Etta Spencer lives for her violin and puts it before everything else until one night she is thrust away from everything and everyone she cares about, only to discover that not only is she away from them through both time and space, but also that this was something her mother knew was going to happen.

Nicholas Carter has been trying to avoid the Ironwood family for most of his life, and dreams of living his independant life at sea with the help of the man who raised him. But again and again, the time-traveling family crosses his paths and destroys things he cares about. When his path crosses Etta, he is once again forced onto the path of time-traveling, in an adventure that could change the way the entire world functions.

My opinion:

Let me start by saying I absolutely loved this book. It was fantastic. It was a book that had been on my TBR for quite some time (ever since it was released I believe) and I am so glad I finally read it because it most certainly did not disappoint.

I’m a sucker for time-travel novels even if I often find the concept of time-traveling a bit confusing, and I absolutely loved the way it was executed here: it was rather well-depicted, and the fact that it could have heavy consequences was also made clear, which perfectly makes sense, and was well-inserted into the story. Kudos to Alexandra Bracken for creating such an amazing, well-crafted universe.

I really loved both main characters. Etta is a 21st century young violin prodigy, and Nicholas is an 18th century captain who also happense to be the illegitimate son of a slave (something that obviously has a major impact on his life, but I also believe it was quite well-depicted in the book. Let me know if you think I am wrong, I may have missed something).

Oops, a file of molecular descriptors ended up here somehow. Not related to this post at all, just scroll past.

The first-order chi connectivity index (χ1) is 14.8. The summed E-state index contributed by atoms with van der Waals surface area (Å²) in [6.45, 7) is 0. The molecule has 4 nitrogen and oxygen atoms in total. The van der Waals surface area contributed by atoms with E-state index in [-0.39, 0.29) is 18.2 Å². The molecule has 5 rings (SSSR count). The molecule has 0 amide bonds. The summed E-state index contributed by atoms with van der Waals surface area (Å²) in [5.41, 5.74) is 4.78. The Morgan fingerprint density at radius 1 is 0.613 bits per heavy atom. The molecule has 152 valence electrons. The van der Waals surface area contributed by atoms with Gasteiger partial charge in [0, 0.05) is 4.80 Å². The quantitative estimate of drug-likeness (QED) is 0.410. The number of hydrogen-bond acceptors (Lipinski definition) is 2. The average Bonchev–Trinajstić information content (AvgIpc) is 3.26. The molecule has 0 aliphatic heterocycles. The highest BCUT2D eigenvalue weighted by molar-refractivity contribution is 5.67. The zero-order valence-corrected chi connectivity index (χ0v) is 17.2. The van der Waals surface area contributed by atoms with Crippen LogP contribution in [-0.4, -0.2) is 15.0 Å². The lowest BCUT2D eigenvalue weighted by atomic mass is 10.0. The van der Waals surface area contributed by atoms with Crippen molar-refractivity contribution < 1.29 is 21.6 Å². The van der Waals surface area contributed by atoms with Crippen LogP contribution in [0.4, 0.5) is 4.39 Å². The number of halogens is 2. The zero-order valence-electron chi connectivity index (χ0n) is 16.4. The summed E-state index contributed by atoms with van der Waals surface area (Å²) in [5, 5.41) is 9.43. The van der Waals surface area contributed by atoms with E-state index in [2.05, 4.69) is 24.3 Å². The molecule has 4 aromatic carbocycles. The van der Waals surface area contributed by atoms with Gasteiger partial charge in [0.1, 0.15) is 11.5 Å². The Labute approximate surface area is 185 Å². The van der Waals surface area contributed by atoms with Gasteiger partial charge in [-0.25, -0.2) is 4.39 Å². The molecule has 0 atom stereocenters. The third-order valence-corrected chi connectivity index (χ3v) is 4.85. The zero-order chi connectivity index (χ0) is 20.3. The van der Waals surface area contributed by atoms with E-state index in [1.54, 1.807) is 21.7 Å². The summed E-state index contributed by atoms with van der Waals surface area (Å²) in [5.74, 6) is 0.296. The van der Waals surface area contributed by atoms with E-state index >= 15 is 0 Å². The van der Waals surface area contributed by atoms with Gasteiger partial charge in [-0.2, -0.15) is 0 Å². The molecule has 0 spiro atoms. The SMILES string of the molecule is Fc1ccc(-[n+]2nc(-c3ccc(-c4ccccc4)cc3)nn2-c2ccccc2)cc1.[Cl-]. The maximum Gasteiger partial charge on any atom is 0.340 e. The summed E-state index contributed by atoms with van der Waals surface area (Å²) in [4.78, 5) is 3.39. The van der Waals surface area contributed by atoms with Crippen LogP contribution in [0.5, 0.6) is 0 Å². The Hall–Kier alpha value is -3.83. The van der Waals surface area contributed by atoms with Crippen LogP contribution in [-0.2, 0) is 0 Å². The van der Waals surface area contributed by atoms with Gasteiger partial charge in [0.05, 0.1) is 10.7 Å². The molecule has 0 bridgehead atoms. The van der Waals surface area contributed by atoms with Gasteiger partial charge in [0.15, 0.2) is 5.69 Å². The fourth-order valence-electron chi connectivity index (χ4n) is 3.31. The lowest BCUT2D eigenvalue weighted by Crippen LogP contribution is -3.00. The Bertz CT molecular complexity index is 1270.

A lot of people said the book was slow-paced and that it took some time for the pace to pick up. I honestly wasn’t bothered by it. I just really liked that the setting and the concept were well-described. One thing that I regretted though was the development of the relationship between Etta and Nicholas. Don’t get me wrong, I absolutely LOVE them together. I think they really match and that it’s beautiful they managed to find each other through space and time. However, I do think that the relationship was a bit rushed and honestly happened way too fast. It seemed to much of an insta-love, while it could have been much more slow-paced. On the one hand, this is something that I often see in YA and even if I don’t like it, I can understand that it is for the purpose of the story. And on the other hand, this book was not your typical YA, so I guess that makes up for it. (And honestly, Etta and Nicholas are a match made in heaven, and they have so much to learn from each other, it’s beautiful).

As I just said, this book was not your typical YA novel, and I think it’s one of the things that made me fall in love with it. If you love time-travel, pirates and adventures, then this is something I can only recommend to you. Feel free to share your opinion if you also read (and loved!) this book ♥

Similar recommendations:
The Girl from everywhere by Heidi Heilig
Inherited by Freedom Matthews (review)